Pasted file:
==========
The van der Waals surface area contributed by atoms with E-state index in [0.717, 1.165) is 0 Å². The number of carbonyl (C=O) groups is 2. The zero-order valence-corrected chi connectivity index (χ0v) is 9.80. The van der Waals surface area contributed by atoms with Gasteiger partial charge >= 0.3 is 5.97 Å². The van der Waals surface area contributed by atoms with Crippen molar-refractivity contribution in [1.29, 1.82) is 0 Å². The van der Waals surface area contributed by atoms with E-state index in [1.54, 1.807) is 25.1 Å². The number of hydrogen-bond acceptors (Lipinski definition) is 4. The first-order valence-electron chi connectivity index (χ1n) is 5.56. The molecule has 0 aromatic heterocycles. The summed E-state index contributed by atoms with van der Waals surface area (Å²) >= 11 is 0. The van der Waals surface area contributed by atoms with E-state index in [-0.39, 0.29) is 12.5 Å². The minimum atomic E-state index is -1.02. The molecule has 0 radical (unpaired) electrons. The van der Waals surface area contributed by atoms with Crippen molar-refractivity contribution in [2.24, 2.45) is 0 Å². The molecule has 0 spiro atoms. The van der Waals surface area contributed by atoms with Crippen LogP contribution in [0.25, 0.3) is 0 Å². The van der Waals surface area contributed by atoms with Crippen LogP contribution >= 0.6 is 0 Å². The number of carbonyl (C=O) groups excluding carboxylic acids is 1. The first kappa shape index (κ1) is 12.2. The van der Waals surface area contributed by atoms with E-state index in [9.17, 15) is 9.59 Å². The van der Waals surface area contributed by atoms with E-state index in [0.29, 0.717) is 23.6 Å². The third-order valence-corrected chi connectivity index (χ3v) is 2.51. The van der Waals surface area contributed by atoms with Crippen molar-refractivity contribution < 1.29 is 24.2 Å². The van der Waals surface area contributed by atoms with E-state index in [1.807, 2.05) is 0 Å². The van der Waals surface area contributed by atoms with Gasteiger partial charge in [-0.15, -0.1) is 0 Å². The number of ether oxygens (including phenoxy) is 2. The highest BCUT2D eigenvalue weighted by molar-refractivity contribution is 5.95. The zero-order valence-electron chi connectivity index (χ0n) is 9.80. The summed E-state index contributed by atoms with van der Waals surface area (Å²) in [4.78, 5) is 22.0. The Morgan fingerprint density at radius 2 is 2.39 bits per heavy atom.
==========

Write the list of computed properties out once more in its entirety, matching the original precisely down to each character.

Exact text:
The van der Waals surface area contributed by atoms with E-state index in [0.717, 1.165) is 0 Å². The number of carbonyl (C=O) groups is 2. The zero-order valence-corrected chi connectivity index (χ0v) is 9.80. The van der Waals surface area contributed by atoms with Gasteiger partial charge >= 0.3 is 5.97 Å². The van der Waals surface area contributed by atoms with Crippen molar-refractivity contribution in [1.29, 1.82) is 0 Å². The van der Waals surface area contributed by atoms with E-state index in [1.54, 1.807) is 25.1 Å². The number of hydrogen-bond acceptors (Lipinski definition) is 4. The first-order valence-electron chi connectivity index (χ1n) is 5.56. The molecule has 0 aromatic heterocycles. The summed E-state index contributed by atoms with van der Waals surface area (Å²) >= 11 is 0. The van der Waals surface area contributed by atoms with E-state index in [-0.39, 0.29) is 12.5 Å². The minimum atomic E-state index is -1.02. The molecule has 0 radical (unpaired) electrons. The van der Waals surface area contributed by atoms with Crippen molar-refractivity contribution in [2.24, 2.45) is 0 Å². The molecule has 0 spiro atoms. The van der Waals surface area contributed by atoms with Crippen LogP contribution in [0.25, 0.3) is 0 Å². The van der Waals surface area contributed by atoms with Crippen LogP contribution >= 0.6 is 0 Å². The number of carbonyl (C=O) groups excluding carboxylic acids is 1. The first kappa shape index (κ1) is 12.2. The van der Waals surface area contributed by atoms with E-state index in [9.17, 15) is 9.59 Å². The van der Waals surface area contributed by atoms with E-state index in [0.29, 0.717) is 23.6 Å². The third-order valence-corrected chi connectivity index (χ3v) is 2.51. The van der Waals surface area contributed by atoms with Crippen molar-refractivity contribution < 1.29 is 24.2 Å². The van der Waals surface area contributed by atoms with E-state index in [1.807, 2.05) is 0 Å². The van der Waals surface area contributed by atoms with Gasteiger partial charge in [-0.15, -0.1) is 0 Å². The number of ether oxygens (including phenoxy) is 2. The highest BCUT2D eigenvalue weighted by molar-refractivity contribution is 5.95. The zero-order valence-electron chi connectivity index (χ0n) is 9.80. The summed E-state index contributed by atoms with van der Waals surface area (Å²) in [4.78, 5) is 22.0. The Morgan fingerprint density at radius 2 is 2.39 bits per heavy atom.